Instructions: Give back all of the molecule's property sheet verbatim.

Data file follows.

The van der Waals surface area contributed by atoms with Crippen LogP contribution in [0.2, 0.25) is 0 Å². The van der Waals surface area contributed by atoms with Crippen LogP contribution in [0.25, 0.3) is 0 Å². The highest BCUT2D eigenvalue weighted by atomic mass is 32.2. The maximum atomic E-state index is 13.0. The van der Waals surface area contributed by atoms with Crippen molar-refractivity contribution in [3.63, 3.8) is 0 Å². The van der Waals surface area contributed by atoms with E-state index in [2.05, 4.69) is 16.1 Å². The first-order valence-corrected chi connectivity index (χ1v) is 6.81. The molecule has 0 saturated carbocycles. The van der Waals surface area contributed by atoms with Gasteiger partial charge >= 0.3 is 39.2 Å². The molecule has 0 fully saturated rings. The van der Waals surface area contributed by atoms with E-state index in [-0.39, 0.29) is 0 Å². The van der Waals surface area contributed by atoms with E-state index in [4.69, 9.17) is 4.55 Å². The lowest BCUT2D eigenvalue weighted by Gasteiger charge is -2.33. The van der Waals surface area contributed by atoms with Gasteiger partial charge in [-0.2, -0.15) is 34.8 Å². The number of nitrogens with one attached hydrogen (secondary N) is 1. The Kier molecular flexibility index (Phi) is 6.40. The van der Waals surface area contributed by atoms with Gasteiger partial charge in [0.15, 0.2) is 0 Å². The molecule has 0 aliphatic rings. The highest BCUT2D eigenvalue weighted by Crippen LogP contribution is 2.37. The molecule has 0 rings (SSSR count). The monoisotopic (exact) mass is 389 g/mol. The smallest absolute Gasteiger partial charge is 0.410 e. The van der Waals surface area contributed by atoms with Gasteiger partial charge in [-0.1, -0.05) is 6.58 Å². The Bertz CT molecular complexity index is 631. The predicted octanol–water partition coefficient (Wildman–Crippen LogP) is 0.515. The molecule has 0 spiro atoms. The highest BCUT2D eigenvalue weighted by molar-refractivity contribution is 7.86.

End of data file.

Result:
The van der Waals surface area contributed by atoms with Crippen LogP contribution in [0.2, 0.25) is 0 Å². The van der Waals surface area contributed by atoms with Crippen LogP contribution in [0.25, 0.3) is 0 Å². The highest BCUT2D eigenvalue weighted by atomic mass is 32.2. The maximum atomic E-state index is 13.0. The van der Waals surface area contributed by atoms with Crippen molar-refractivity contribution in [3.63, 3.8) is 0 Å². The van der Waals surface area contributed by atoms with E-state index in [2.05, 4.69) is 16.1 Å². The first-order valence-corrected chi connectivity index (χ1v) is 6.81. The molecule has 0 saturated carbocycles. The van der Waals surface area contributed by atoms with Gasteiger partial charge >= 0.3 is 39.2 Å². The molecule has 0 fully saturated rings. The van der Waals surface area contributed by atoms with E-state index in [-0.39, 0.29) is 0 Å². The van der Waals surface area contributed by atoms with E-state index in [4.69, 9.17) is 4.55 Å². The lowest BCUT2D eigenvalue weighted by Gasteiger charge is -2.33. The van der Waals surface area contributed by atoms with Gasteiger partial charge in [-0.2, -0.15) is 34.8 Å². The number of nitrogens with one attached hydrogen (secondary N) is 1. The Kier molecular flexibility index (Phi) is 6.40. The van der Waals surface area contributed by atoms with Gasteiger partial charge in [0.15, 0.2) is 0 Å². The molecule has 0 aliphatic rings. The highest BCUT2D eigenvalue weighted by Crippen LogP contribution is 2.37. The molecule has 0 rings (SSSR count). The monoisotopic (exact) mass is 389 g/mol. The smallest absolute Gasteiger partial charge is 0.410 e. The van der Waals surface area contributed by atoms with Gasteiger partial charge in [-0.1, -0.05) is 6.58 Å². The Bertz CT molecular complexity index is 631. The predicted octanol–water partition coefficient (Wildman–Crippen LogP) is 0.515. The molecule has 0 spiro atoms. The highest BCUT2D eigenvalue weighted by molar-refractivity contribution is 7.86.